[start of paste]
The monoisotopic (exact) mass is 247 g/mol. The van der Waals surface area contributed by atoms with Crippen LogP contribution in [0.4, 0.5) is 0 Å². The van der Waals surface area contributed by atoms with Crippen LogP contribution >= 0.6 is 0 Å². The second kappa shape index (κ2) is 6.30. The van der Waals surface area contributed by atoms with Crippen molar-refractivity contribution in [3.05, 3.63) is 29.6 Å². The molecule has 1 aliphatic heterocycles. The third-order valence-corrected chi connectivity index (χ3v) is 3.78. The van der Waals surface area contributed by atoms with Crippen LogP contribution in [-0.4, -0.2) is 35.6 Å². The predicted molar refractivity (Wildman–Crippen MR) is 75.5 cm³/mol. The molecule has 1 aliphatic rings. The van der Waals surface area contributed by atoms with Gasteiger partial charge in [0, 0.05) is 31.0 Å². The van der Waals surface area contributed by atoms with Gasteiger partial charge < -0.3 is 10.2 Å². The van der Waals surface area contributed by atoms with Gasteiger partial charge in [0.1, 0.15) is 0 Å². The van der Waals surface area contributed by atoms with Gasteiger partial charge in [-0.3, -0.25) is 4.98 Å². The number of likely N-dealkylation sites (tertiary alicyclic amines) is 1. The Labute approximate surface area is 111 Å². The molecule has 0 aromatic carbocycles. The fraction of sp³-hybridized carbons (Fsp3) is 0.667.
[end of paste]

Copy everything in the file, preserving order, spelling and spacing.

The monoisotopic (exact) mass is 247 g/mol. The van der Waals surface area contributed by atoms with Crippen LogP contribution in [0.4, 0.5) is 0 Å². The van der Waals surface area contributed by atoms with Crippen LogP contribution >= 0.6 is 0 Å². The second kappa shape index (κ2) is 6.30. The van der Waals surface area contributed by atoms with Crippen molar-refractivity contribution in [3.05, 3.63) is 29.6 Å². The molecule has 1 aliphatic heterocycles. The third-order valence-corrected chi connectivity index (χ3v) is 3.78. The van der Waals surface area contributed by atoms with Crippen LogP contribution in [-0.4, -0.2) is 35.6 Å². The predicted molar refractivity (Wildman–Crippen MR) is 75.5 cm³/mol. The molecule has 1 aliphatic rings. The van der Waals surface area contributed by atoms with Gasteiger partial charge in [0, 0.05) is 31.0 Å². The van der Waals surface area contributed by atoms with Gasteiger partial charge < -0.3 is 10.2 Å². The van der Waals surface area contributed by atoms with Gasteiger partial charge in [0.1, 0.15) is 0 Å². The van der Waals surface area contributed by atoms with Gasteiger partial charge in [-0.3, -0.25) is 4.98 Å². The number of likely N-dealkylation sites (tertiary alicyclic amines) is 1. The Labute approximate surface area is 111 Å². The molecule has 0 aromatic carbocycles. The fraction of sp³-hybridized carbons (Fsp3) is 0.667.